For years English cricket followers watched jealously as other countries produced batsmen from nowhere, fully cooked and ready to play major Test innings, while England players had to marinate for years before they could match them. Then came ROBERT TIMOTHY ROBINSON, for whom everything went right from the moment he was chosen for the Indian tour in September 1984 until he got married in November 1985. And one trusts he lives happily ever after as well.
In his first eleven Test matches, against India and Australia, Robinson scored 934 runs at an average of 62.26, statistics which, a pedant might have argued, made him the best batsman of all time besides Bradman. No sane person believed that, least of all a down-to-earth fellow like Robinson; the greatest trial, against West Indies, was still to come. Beyond dispute though, England have unearthed an opening bat of surprising ability, with a beautiful big-match temperament, whose advent played a major part in the team's revival after the disasters of 1984.
Robinson's triumphs included three major centuries: 160 at Delhi, 175 at Headingley and 148 at Edgbaston. On top of that he was Best Supporting Actor in the great Gatting-Fowler show at Madras: and if he had a few cheap runs when the awful Trent Bridge Test was at the embalmers, they were cancelled out by a widespread suspicion that, on début at Bombay, he was victim of the umpires' double - caught missing and l. b. w. hitting.
In a sense, Robinson began the England resurgence. His innings at Delhi set up the win that ended the thirteen-match blank sequence. But for people at home that was barely more thirteen-match blank sequence. But for people at home that was barely more than a long-distance rumour. Acceptance came only when he made a spectacular impact on his first home Test at Headingley. As Robinson walked out to bat there, his eye was caught by a banner reading: Where is Geoff Boycott? When he was finally out, applauded to the pavilion by 20,000 Yorkshire converts after one of the great English Test Saturdays, and patted on the head by Botham, who had briefly overshadowed him, he was told he had a visitor. "I didn't know what to say or what to call him," Robinson recalled later. "Geoffrey or Mr Boycott. I'd never spoken to him before except to say good morning. He just wanted to say congratulations, and that meant a lot to me."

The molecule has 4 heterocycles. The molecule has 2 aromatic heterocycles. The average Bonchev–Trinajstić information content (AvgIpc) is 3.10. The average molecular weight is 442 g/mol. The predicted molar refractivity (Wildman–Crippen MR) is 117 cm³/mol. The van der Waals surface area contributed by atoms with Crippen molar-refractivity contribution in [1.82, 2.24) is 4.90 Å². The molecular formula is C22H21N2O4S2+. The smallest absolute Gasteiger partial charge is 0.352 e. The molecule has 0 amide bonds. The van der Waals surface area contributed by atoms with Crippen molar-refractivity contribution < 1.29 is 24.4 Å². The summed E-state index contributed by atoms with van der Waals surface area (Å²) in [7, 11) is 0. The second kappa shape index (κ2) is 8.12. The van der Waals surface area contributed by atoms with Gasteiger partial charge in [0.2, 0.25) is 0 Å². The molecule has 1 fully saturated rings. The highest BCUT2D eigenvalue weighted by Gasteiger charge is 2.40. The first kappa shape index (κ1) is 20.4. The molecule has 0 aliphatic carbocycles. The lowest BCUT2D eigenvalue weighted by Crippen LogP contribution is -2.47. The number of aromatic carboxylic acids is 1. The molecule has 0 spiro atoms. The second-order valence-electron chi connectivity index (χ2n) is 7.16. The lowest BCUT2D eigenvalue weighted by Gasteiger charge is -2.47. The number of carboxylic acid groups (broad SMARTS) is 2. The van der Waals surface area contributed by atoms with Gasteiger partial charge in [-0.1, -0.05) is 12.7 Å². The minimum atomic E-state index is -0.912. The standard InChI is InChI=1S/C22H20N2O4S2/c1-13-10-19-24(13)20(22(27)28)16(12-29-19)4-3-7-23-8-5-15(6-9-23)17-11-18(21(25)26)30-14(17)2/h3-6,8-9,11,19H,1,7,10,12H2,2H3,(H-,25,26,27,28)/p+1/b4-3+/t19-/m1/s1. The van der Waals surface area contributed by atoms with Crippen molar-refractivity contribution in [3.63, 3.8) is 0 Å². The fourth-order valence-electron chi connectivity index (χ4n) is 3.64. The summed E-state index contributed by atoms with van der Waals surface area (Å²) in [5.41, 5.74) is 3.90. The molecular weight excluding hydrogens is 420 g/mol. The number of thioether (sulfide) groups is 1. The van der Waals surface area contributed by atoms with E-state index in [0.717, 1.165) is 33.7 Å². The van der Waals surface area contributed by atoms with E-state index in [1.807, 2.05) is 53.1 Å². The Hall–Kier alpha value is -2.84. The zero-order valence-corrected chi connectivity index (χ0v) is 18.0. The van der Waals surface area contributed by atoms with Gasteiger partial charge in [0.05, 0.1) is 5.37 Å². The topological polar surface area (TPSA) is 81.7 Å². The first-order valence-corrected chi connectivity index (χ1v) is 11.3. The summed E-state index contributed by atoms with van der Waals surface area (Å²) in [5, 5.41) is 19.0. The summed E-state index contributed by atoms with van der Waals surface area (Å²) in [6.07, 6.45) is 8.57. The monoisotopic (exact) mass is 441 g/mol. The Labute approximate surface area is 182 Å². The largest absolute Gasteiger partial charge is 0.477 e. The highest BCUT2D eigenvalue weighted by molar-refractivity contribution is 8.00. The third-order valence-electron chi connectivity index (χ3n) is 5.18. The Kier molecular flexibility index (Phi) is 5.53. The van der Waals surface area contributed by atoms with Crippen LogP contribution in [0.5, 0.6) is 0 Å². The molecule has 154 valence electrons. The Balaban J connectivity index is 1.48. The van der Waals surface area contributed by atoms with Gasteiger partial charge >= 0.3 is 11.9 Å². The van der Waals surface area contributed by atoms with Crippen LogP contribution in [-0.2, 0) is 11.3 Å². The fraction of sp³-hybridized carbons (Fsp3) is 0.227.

For Robinson, Boycott has always been the model. At Rajkot, when he scored the century in a drab game against West Zone that ensured his Test place, there was a point where he had already done enough and the cool of the pavilion began to seem overwhelmingly inviting. Robinson just began muttering to himself: "I mustn't get out now. Boycott wouldn't get out now." The Boycott influence goes back a long way. Between the ages of five and ten - he was born on November 21, 1958 - just as Geoffrey's every move was becoming a local obsession, Robinson lived near Sheffield. He went back there to university, and his wife is a Rotherham girl. He realised he might be winning when her family started looking for his score before Boycott's.